Again, this is cheap! A yard sale clip lamp ($2) does the job!
Step 5: Your Most Expensive Piece of Equipment: Vinyl Cutter
$200 - $500 for this. Yes, that is pricey, but for what the Silhouette Cameo can do, it is a downright STEAL!
Just watch any DIY video on vinyl cutting with this machine and you will see the value right away.
However, if you have a MakerSpace with a cutter, or a friend with one of these, then you can save a ton of money.
Step 6: The Vinyl
Again, Dollar Tree for a short roll of what I call "pattern vinyl". This is the stuff I use specifically to cut my patterns to lay on the glassware. It usually comes in ugly patterns and colors, and is called Shelf Paper or Shelf Liner. Color and patterns do not matter, since all I am concerned about is the shapes I cut out of it.
In this picture, you will see a roll on top called CLEAR TRANSPARENT. I use this as Transfer paper (lifting the pattern from the cut piece to the glass). $1.00!!!! I foolishly bought a huge roll of actual transfer material from a vinyl store for way too much when I first started.
The cool thing about the Silhouette is that I have a whole other side business just cutting cheap vinyl window stickers for my Nerd Herd friends! In the second pic, that was a wood grain pattern I used to cut the AT-AT window sticker for a friends RV.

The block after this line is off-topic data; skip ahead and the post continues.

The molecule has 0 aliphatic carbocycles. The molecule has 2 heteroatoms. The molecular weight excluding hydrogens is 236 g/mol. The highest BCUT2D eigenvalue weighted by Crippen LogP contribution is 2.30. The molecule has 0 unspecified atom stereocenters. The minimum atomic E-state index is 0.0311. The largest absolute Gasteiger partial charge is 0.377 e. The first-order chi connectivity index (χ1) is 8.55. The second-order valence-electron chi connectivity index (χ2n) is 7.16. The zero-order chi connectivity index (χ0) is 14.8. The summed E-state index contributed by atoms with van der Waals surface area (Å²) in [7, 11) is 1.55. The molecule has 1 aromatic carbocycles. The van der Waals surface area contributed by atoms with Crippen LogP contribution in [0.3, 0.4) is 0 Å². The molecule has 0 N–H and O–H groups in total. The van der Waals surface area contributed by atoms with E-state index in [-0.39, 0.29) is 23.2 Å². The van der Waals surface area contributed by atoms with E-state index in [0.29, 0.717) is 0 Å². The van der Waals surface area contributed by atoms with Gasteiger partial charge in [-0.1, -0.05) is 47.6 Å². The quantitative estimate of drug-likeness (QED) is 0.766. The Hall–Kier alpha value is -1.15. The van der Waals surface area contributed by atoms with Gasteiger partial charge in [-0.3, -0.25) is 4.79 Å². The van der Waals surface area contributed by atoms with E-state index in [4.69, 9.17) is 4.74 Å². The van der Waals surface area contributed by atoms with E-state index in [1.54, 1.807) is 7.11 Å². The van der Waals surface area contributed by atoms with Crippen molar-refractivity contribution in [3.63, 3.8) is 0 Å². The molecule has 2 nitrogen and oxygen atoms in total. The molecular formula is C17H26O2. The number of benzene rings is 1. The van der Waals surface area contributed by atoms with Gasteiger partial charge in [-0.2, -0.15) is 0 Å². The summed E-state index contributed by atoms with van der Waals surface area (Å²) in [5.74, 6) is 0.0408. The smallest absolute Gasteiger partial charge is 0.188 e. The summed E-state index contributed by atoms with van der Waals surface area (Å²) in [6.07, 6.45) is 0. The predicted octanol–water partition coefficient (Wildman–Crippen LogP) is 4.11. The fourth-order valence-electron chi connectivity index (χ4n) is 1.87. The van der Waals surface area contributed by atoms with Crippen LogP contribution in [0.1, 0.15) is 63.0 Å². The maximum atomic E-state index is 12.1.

Step 7: Final Steps: Cutting Vinyl and Blasting
The following three steps took me 10 minutes.
#1. Using your vinyl cutter, cut a pattern. (This could literally take you hours due to how fast your creative juices flow!). Time from finding pattern to cutting and weeding (removing the part I will blast), 3 minutes.
#2. Place pattern on glassware. Again, depending on complexity of pattern, it could take 1 minute to 45 (I did a sugar skull storm trooper pattern once that took that long).
#3. Sandblast the pattern into the glass. Remove vinyl and wash.
Final Final step: Sell it!
I have made thousands of dollars in a few years doing this. I sell them on FB (Marketplace or via Trade/Yard Sale groups) and Craigslist. I join craft fairs and sell at booths. I make custom mugs for Mug Clubs at my local breweries.
Now get out there and make some EA$Y MONEY!!!!
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Please be positive and constructive.
Can you tell me the model air compressor you're using? Or what you'd suggest if we're looking for one on our own?
any air compressor that handles 50 psi.
It is hard to read the model number on the picture, but it is the Harbor Freight 93657, everyday price $69.95, but regularly on sale or you can use one of their 20% or 25% off coupons. Model 60329 is pretty much identical, same price.